Almond meal is essentially ground blanched almonds. It is readily found at bulk food and natural food stores. It is sometimes called “Almond Flour”, although it contains no flour. The almond flour and confectioners sugar are ground for several minutes in the food processor and then pushed through a coarse sieve. This ensures that the batter will not contain any lumps.
I encountered quite a discussion about the egg whites. Most of the experts agreed that the egg whites should be aged for at least 24 hours. What this means is that you need to separate the eggs one day before you plan to make the macarons. Put the egg whites in a covered container in the fridge to age. According to Duncan, of Syrup & Tang, “Egg whites consist of proteins and quite a lot of water. The water can make the final batter unmanageably wet, either in the making or in the oven (where the macarons refuse to dry adequately). Old egg whites have lost some of their water content through evaporation so can yield a more successful batter.” Remove the egg whites 2 hours before you plan to use them so they can come to room temperature.
The egg whites are beaten to soft peaks and then finely ground granulated sugar is slowly added to the egg whites, while still beating, until the mixture is glossy and holds stiff peaks.
Next the almond mixture is combined with the beaten egg whites. Sue of “You can do it at home” gave one of the best descriptions on how to combine the two so that the batter is not overmixed. “Put the whipped egg whites into the almond meal & icing sugar mixture. Stir vigorously for the first 10 stokes or so. Then continue to mix the mixture until fully combined. At this point, you might wonder if you have deflated your meringue. Don’t worry, we’re not after the air and texture of meringue. It’s more important that the batter is totally blend-in and combined. The batter should have the consistency of thick cake batter and have the ribbon-like consistency…or many website described it as “magma-like consistency”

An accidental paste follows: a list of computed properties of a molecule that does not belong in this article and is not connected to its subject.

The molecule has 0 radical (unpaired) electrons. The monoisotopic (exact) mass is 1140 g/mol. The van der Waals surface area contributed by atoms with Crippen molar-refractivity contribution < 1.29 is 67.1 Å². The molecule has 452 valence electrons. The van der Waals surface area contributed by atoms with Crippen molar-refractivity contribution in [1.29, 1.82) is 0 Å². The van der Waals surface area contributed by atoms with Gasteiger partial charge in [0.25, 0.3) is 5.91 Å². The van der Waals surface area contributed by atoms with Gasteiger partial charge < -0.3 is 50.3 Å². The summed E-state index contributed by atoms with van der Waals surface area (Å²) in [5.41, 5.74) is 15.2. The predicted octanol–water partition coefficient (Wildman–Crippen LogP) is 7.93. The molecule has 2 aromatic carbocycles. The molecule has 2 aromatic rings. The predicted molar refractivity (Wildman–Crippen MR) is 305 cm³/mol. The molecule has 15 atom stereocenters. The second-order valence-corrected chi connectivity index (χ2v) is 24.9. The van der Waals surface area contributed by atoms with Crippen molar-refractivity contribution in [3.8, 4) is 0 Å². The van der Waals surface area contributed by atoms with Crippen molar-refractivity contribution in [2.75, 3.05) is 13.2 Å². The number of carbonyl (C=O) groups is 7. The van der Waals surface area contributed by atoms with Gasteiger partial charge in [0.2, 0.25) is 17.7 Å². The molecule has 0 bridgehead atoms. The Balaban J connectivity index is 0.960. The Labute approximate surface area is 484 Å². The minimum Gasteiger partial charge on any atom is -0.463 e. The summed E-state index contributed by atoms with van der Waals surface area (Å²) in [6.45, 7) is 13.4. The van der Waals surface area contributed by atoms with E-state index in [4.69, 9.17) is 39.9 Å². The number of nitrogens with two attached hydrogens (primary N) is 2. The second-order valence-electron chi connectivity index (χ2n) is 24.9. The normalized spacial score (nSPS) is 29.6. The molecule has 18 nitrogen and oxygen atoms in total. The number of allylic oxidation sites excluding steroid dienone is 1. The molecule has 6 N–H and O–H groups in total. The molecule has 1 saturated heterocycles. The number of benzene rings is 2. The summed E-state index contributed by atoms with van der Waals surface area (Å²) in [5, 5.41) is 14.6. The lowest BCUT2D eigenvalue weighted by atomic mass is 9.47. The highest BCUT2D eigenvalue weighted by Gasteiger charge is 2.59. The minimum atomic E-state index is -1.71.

To make it easy to fill the piping bag, place it in a tall glass or pitcher and turn the bag down like a cuff. After the macarons are piped, you can top half of them with a sprinkling of cocoa nibs. These will become the tops of your sandwich cookies. The bitterness of the cocoa nibs plays off very nicely with the sweetness of the macarons.
The baking sheets are then tapped against the counter to flatten out the macarons a bit. Then the macarons sit at room temperature for about 30 minutes before baking. You want them to be dry to the touch before baking. If batter still sticks to your finger when you touch it, let it dry a bit more. This helps to ensure the macarons bake without cracking.
When the shells are baked let them cool completely before trying to take them off the parchment paper. Turn the macarons upside down. Then spoon or pipe the filling onto half the shells and cover with remaining half to make sandwiches. A successful macaron has what they call, “feet”. This refers to that fuzzy little ring around the edge. My macarons grew feet and I was proud!
To print recipe for Chocolate Macarons with Chocolate Ganache Filling, click here.
It is best to make the fillings a day ahead of time and give them a chance to firm up overnight in the fridge. Chocolate ganache is simple to make. Heat 35% cream and butter in a pot until simmering. Add chocolate and stir until melted. Pour into a container and refrigerate until firm.